Tag Archives: Jirki Kata-Do

DANTE’S ISSHO – DOJO (The Lifetime Dojo Of Dante’s Hell)

7 Feb
As with the other articles in this category, the following need not be confined to Karate-Do or even the martial arts for that matter. A practitioner of any art form, sport or hobby may wish to consider their field of personal endeavor within the following ideology. Additionally, anyone may wish to reflect upon their life’s journey within the context of the following.

I call this martial ideology “Dante’s Dojo“. The ideology involves contemplating your Karate-Do training (or life) in light of Dante’s journey through the gates of Hell as escorted by the poet Virgil.

This ideology calls forth a contemplation of your journey, as escorted by your Sensei, into the “Way-place of Hell” and the rewards of having entered such a place of woe. Anyone who has either trained at my Dojo or attended one of my seminars will recall the various signs that I hang to motivate and invigorate students and seminar attendees. I am especially fond of displaying the following excerpt taken from The Divine Comedy by Dante Alighieri.

Though me you enter the woeful city, through me you enter eternal grief, Through me you enter among the lost. Justice moved my high maker: The Divine Power made me, the Supreme Wisdom and the Primal love. Before me, nothing was created, if not eternal and eternal I endure, Abandon every hope, You who enter. These words of obscure color I saw inscribed over a portal; wherein I said: “Master, their meaning is hard for me.” and he to me as one who understands, “Here let all cowardice be dead….” and when he placed his hand on mine, with a cheerful look from which I took comfort, HE LED ME AMONG THE SECRET THINGS. Dante Alighieri, The Divine Comedy, Inferno, Canto III, (Emphasis Added).

Even the most informal reader of Dante is familiar with the last sentence of the above Canto, specifically, “Abandon Every Hope, You Who Enter.” To be sure, there is much insight to be found within the dynamic expression of the gates of Hell as expressed in the Canto; however, for purposes of this article, the significance of the placard to Hell is to be found in the combination of that infamous passage with the last sentence where Dante observes “. . . He led me among the secret things.” I submit that it is in that combination that the true essence of a (traditional) Karate-Do Dojo is to be found. By extension, I submit that concept of Dante’s Dojo applies to anyone who embarks upon a journey of learning the secret teaching of any art.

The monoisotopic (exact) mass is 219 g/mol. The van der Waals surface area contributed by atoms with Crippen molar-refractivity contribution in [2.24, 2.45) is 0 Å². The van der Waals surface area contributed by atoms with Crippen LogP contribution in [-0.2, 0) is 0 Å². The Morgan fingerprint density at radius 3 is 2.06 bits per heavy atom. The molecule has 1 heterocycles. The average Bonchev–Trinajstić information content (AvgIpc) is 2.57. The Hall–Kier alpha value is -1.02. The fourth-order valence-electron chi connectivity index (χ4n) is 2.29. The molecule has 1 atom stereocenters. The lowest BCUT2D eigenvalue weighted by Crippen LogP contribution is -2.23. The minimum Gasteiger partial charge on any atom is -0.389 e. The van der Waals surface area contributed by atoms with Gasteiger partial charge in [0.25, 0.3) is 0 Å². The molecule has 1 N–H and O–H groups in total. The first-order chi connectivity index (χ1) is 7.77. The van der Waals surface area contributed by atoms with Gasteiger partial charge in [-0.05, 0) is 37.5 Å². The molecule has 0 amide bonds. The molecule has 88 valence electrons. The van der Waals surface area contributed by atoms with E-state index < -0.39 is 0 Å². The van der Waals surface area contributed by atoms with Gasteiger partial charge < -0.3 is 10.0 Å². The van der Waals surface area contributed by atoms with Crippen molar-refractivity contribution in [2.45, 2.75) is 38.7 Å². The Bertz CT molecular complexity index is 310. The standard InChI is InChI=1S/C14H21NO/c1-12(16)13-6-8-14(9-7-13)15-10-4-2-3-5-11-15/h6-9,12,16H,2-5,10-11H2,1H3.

The placard to Hell speaks in terms of abandoning hope. Within the sphere of Dante’s Dojo, hope is a metaphor for an abandonment of a pre-conceived notion of self. Upon entering the Dojo (or commencing the study of any art form) a new initiate is stripped of all forms of self-proclaimed “status”. Thus, the initiate is liberated from the bounds that contain the human spirit within the confines of an artificial sense of “self“. By way of example, an initiate who is successful in financial matters (and thus “rich“), may be an utter failure in matters concerning relationships or emotional well-being (thus, emotionally and spiritually “poor”). The initiate, by way of the pre-conception of success, is utterly unaware of, or chooses to ignore),those areas wherein he has failed. Such blissful ignorance is derived from one’s spiritual and emotional filters that are designed to deter suicidal attacks upon one’s ego.
It is the mission of the Sensei to actively nudge the initiate along the journey of knowledge while passively guiding the initiate through the pitfalls (physical and particularly emotional) encountered during the Karate-Do journey. In this manner the initiate is physically, spiritually and emotionally broken down to the most fundamental level of self-awareness.